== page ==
We continue with our series of “how-to” articles on starting your small business and this week we will look at how having a plan can help you start your business, and begin its growth life-cycle.
It never ceases to amaze me that there are studies after studies that are conducted in various countries and years apart that come up with the same result.
Invariably about 80% of startup businesses are no longer in existence within 4 or 5 years of startup. Many of these studies dig deeper – and find that the number one cause of why people think their business failed is because they did not have a Business Plan.
We know this. Yet the cycle repeats itself.
So, you heard it here – if you are starting your small business, prepare your Business Plan.
In fact, I would like you to consider preparing two types of plans.
We’ll discuss how they fit together in the planning process.
The first is technically called a “Strategic Plan” and the second is the one you are probably more familiar with, the Business Plan. I’ll talk about the difference between Strategic Plans and Business Plans below.
However, don’t feel that you would be doing more than you need to or know how to. In both of these plans, you do not need to write pages and pages of text, nor explore deeply into business models that you don’t understand. Both these plans are about writing common-sense descriptions of what you want to do, how you think you can do it, and then list the steps you will take.
As simple as that, they form a core skeleton around which you can hang the administration, operation and direction of your business. With these plans, you can be prepared to make decisions in the context of what you want to do and where you are going rather than on the fly.
Imagine going on a holiday without a plan.
What tickets do you buy? Who do you buy them for? What clothes will you pack? How many days of clothes should you pack? What currency will you take? How much of it? How big a suitcase will you need? Where will you stay?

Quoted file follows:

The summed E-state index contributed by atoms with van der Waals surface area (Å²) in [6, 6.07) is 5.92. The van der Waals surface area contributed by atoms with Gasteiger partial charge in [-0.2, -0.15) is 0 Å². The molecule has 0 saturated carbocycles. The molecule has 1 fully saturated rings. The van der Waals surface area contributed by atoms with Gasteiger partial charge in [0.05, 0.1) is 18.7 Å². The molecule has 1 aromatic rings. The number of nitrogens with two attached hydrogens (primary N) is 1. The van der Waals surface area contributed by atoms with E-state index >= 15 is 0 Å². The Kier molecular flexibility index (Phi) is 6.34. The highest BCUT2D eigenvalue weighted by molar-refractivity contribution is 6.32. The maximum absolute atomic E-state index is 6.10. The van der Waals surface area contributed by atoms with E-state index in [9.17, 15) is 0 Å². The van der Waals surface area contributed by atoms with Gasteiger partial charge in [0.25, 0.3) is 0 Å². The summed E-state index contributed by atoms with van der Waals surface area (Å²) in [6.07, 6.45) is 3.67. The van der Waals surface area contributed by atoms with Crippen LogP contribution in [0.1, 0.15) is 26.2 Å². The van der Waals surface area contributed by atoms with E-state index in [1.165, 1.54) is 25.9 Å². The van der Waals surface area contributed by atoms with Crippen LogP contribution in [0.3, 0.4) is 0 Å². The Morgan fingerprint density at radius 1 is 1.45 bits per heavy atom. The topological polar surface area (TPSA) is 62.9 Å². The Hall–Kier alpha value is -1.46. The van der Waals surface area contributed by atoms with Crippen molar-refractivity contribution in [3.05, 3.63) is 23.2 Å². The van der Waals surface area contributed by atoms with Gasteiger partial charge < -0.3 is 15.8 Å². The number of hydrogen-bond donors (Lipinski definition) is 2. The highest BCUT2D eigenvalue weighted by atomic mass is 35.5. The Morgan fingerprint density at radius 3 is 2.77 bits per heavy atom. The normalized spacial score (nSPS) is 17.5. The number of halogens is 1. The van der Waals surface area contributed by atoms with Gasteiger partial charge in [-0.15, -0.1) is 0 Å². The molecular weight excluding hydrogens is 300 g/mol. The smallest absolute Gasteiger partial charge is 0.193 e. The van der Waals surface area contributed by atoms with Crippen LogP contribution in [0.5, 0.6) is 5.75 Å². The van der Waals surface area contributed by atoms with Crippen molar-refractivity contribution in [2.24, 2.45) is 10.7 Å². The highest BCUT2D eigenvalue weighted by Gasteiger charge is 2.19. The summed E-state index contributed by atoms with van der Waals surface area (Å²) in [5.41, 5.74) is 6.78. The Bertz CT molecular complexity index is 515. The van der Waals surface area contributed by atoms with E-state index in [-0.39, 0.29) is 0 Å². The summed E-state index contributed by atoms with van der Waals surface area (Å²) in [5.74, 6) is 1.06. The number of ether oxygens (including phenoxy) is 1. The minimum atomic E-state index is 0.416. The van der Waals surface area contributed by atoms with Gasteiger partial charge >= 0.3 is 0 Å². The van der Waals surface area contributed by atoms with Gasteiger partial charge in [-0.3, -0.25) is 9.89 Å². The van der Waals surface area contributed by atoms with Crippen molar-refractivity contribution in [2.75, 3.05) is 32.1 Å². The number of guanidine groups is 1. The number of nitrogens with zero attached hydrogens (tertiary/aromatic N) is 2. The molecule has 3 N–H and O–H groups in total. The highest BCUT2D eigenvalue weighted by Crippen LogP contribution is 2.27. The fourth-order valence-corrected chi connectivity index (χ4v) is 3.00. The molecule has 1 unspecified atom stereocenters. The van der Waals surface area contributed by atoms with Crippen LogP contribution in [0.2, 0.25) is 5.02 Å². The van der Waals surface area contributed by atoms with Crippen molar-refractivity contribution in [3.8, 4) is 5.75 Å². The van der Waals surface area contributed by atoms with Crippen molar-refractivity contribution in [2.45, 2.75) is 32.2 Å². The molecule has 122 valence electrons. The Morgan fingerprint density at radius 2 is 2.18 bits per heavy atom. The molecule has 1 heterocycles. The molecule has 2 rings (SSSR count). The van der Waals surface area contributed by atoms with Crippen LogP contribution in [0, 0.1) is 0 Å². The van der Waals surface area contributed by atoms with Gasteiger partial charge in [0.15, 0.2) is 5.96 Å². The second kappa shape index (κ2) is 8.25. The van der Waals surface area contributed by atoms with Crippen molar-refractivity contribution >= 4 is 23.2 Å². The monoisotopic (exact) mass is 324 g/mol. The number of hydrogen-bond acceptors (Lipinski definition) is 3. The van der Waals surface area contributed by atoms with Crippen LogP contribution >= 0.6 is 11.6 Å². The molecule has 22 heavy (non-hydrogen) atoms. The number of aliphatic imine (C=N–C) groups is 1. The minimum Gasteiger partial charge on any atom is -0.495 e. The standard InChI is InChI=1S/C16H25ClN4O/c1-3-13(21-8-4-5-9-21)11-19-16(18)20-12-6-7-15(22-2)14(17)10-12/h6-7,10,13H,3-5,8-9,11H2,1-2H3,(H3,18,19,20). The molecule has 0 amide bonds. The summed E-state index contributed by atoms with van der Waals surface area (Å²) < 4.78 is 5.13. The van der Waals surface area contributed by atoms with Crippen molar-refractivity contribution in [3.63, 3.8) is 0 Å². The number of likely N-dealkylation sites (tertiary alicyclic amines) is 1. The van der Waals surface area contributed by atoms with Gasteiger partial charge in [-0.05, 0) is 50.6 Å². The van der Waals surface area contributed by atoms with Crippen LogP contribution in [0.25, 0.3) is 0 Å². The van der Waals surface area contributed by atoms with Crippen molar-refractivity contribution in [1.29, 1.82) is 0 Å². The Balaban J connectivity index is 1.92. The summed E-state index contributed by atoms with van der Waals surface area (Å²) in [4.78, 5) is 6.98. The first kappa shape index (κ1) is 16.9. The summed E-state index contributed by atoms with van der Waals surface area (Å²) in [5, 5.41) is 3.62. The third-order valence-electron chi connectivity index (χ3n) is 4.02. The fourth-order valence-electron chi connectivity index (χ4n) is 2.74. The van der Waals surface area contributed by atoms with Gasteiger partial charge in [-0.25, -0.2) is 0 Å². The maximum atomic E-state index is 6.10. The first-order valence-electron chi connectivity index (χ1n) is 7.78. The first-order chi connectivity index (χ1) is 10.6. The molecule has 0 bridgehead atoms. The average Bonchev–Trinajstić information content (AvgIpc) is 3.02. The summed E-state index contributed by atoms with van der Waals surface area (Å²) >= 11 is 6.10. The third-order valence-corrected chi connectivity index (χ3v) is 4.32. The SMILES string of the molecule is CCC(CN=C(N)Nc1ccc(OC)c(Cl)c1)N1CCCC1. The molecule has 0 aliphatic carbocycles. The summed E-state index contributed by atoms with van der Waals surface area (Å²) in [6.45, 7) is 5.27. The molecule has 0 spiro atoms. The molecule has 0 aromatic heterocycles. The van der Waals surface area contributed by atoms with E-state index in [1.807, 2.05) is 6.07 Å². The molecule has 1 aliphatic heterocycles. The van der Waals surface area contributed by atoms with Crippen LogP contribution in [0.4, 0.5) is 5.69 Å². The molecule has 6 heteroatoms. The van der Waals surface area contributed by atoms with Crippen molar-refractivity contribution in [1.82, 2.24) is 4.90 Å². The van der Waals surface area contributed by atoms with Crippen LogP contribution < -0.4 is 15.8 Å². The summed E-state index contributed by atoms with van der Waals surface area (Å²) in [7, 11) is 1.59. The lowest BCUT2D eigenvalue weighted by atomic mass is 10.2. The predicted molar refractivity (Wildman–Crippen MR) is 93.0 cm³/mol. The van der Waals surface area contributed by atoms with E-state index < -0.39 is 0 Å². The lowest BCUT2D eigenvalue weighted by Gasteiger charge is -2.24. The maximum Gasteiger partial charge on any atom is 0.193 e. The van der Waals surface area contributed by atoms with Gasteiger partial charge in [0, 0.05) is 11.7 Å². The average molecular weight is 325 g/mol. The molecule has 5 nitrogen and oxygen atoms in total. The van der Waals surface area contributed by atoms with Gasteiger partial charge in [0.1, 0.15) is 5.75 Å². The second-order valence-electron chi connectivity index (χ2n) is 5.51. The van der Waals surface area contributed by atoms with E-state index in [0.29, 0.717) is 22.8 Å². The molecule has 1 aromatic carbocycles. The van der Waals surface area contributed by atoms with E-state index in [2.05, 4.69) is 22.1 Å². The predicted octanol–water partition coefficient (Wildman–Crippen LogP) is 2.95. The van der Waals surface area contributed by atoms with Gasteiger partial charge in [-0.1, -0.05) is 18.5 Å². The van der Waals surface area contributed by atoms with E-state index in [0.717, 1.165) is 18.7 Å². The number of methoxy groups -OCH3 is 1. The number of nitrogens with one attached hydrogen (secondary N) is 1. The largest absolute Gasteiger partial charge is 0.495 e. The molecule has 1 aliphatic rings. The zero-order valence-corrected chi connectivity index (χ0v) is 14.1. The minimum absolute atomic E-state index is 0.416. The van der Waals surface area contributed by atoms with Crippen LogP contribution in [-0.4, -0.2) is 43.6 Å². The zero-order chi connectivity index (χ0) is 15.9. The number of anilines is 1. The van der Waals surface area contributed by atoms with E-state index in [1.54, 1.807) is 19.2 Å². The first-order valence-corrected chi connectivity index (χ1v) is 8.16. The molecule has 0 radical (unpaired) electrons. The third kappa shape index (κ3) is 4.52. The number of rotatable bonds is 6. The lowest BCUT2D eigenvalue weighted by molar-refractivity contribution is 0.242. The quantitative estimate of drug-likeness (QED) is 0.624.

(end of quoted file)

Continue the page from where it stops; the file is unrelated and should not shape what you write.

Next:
You can organise your holiday without a plan and just make decisions on all those questions as they come up, but can you imagine?
You arrive at the airport and have to decide what tickets to buy and who to take with you. You’ll probably end up going somewhere you don’t like without one of your children! You will have packed for winter and arrived in the tropics, you will find that you didn’t take enough underwear but brought too many suits. You can’t buy more casual clothes because you brought the wrong currency.
Starting your business is exactly like that.
But it’s not a lot more than like that, so you don’t have to be nervous about writing a plan.
There are simple questions that you can decide upon and answer upfront, like what is it you want to achieve in your business? What skills and resources do you need in order to achieve this? What are some important steps you need to take, and in what order?
Let’s start with your Strategic Plan, which you can condense into one page.
A Strategic Plan is simply an overview of your business and what you want to do with it. A Strategic Plan provides you with a strategic direction. Using our holiday example, a Strategic Plan simply tells you that you want to go on holiday to relax, therefore you have chosen a tropical beach, that you need to spend about $5,000 on flights accommodation and spending money, and that once there for 5 days, you intend to explore the place on your first day and then spend the rest of the time relaxing on the beach.
It doesn’t have much detail but it tells you what your main goal is and roughly what you need to do.
So when you start your small business ask yourself these questions and write them down on a piece of paper. Writing it down is important because from time to time you will have to remind yourself of your “strategic direction” so that you can make decisions on detailed questions as they come up, decisions that align with what you wanted to achieve in the first place.
The questions are:-